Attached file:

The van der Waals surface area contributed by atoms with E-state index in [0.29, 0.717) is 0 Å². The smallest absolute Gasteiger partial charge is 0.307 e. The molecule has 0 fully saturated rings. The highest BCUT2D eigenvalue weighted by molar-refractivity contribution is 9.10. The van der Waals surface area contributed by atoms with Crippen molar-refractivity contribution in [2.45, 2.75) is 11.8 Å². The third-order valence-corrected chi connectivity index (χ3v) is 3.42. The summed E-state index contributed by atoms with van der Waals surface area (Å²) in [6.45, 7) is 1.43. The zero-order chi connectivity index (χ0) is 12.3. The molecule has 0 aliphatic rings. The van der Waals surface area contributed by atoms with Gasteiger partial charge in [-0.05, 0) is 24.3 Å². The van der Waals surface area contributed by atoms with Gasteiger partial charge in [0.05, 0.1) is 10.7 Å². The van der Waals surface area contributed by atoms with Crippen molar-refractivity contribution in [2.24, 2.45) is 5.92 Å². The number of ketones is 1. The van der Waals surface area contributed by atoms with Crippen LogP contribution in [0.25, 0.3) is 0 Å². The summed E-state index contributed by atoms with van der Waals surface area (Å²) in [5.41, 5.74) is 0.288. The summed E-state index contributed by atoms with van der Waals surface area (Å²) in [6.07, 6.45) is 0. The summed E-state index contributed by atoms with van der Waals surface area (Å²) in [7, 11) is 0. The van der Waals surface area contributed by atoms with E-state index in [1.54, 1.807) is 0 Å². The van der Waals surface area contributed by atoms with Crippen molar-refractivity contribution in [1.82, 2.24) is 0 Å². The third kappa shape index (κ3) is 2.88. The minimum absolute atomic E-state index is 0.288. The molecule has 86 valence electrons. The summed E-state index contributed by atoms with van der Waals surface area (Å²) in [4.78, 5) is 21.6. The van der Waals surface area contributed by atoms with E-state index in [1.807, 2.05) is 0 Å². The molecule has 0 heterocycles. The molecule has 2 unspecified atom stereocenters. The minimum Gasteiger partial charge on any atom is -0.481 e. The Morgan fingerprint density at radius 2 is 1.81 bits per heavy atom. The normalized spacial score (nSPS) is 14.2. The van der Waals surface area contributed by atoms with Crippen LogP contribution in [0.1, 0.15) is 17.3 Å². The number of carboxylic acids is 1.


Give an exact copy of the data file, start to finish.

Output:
The van der Waals surface area contributed by atoms with E-state index in [0.29, 0.717) is 0 Å². The smallest absolute Gasteiger partial charge is 0.307 e. The molecule has 0 fully saturated rings. The highest BCUT2D eigenvalue weighted by molar-refractivity contribution is 9.10. The van der Waals surface area contributed by atoms with Crippen molar-refractivity contribution in [2.45, 2.75) is 11.8 Å². The third-order valence-corrected chi connectivity index (χ3v) is 3.42. The summed E-state index contributed by atoms with van der Waals surface area (Å²) in [6.45, 7) is 1.43. The zero-order chi connectivity index (χ0) is 12.3. The molecule has 0 aliphatic rings. The van der Waals surface area contributed by atoms with Gasteiger partial charge in [-0.05, 0) is 24.3 Å². The van der Waals surface area contributed by atoms with Gasteiger partial charge in [0.05, 0.1) is 10.7 Å². The van der Waals surface area contributed by atoms with Crippen molar-refractivity contribution in [2.24, 2.45) is 5.92 Å². The number of ketones is 1. The van der Waals surface area contributed by atoms with Crippen LogP contribution in [0.25, 0.3) is 0 Å². The summed E-state index contributed by atoms with van der Waals surface area (Å²) in [5.41, 5.74) is 0.288. The summed E-state index contributed by atoms with van der Waals surface area (Å²) in [6.07, 6.45) is 0. The summed E-state index contributed by atoms with van der Waals surface area (Å²) in [7, 11) is 0. The van der Waals surface area contributed by atoms with E-state index in [1.54, 1.807) is 0 Å². The van der Waals surface area contributed by atoms with Crippen molar-refractivity contribution in [1.82, 2.24) is 0 Å². The third kappa shape index (κ3) is 2.88. The minimum absolute atomic E-state index is 0.288. The molecule has 86 valence electrons. The summed E-state index contributed by atoms with van der Waals surface area (Å²) in [4.78, 5) is 21.6. The van der Waals surface area contributed by atoms with E-state index in [1.807, 2.05) is 0 Å². The molecule has 0 heterocycles. The molecule has 2 unspecified atom stereocenters. The minimum Gasteiger partial charge on any atom is -0.481 e. The Morgan fingerprint density at radius 2 is 1.81 bits per heavy atom. The normalized spacial score (nSPS) is 14.2. The van der Waals surface area contributed by atoms with Crippen LogP contribution in [0.1, 0.15) is 17.3 Å². The number of carboxylic acids is 1.